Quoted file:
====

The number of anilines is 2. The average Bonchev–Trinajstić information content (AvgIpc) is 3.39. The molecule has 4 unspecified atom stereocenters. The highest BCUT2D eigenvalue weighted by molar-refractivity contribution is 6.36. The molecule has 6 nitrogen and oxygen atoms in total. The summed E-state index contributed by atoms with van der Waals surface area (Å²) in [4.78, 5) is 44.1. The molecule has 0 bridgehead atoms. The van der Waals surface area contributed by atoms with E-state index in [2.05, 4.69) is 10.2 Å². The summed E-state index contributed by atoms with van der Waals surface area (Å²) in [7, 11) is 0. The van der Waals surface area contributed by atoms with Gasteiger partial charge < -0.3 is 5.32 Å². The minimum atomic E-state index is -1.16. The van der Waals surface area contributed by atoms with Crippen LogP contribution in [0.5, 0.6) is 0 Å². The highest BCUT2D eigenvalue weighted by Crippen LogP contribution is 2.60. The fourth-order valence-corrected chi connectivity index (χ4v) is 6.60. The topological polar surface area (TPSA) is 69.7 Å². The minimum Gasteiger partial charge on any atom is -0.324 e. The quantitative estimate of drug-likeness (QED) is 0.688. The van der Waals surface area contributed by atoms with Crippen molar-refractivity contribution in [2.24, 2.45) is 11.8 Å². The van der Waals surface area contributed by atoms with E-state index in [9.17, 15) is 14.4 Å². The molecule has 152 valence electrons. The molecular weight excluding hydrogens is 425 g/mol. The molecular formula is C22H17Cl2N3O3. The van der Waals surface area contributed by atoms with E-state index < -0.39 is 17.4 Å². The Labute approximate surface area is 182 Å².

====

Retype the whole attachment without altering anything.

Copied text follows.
The number of anilines is 2. The average Bonchev–Trinajstić information content (AvgIpc) is 3.39. The molecule has 4 unspecified atom stereocenters. The highest BCUT2D eigenvalue weighted by molar-refractivity contribution is 6.36. The molecule has 6 nitrogen and oxygen atoms in total. The summed E-state index contributed by atoms with van der Waals surface area (Å²) in [4.78, 5) is 44.1. The molecule has 0 bridgehead atoms. The van der Waals surface area contributed by atoms with E-state index in [2.05, 4.69) is 10.2 Å². The summed E-state index contributed by atoms with van der Waals surface area (Å²) in [7, 11) is 0. The van der Waals surface area contributed by atoms with Gasteiger partial charge < -0.3 is 5.32 Å². The minimum atomic E-state index is -1.16. The van der Waals surface area contributed by atoms with Crippen LogP contribution in [0.5, 0.6) is 0 Å². The highest BCUT2D eigenvalue weighted by Crippen LogP contribution is 2.60. The fourth-order valence-corrected chi connectivity index (χ4v) is 6.60. The topological polar surface area (TPSA) is 69.7 Å². The minimum Gasteiger partial charge on any atom is -0.324 e. The quantitative estimate of drug-likeness (QED) is 0.688. The van der Waals surface area contributed by atoms with Crippen molar-refractivity contribution in [2.24, 2.45) is 11.8 Å². The van der Waals surface area contributed by atoms with E-state index in [9.17, 15) is 14.4 Å². The molecule has 152 valence electrons. The molecular weight excluding hydrogens is 425 g/mol. The molecular formula is C22H17Cl2N3O3. The van der Waals surface area contributed by atoms with E-state index < -0.39 is 17.4 Å². The Labute approximate surface area is 182 Å².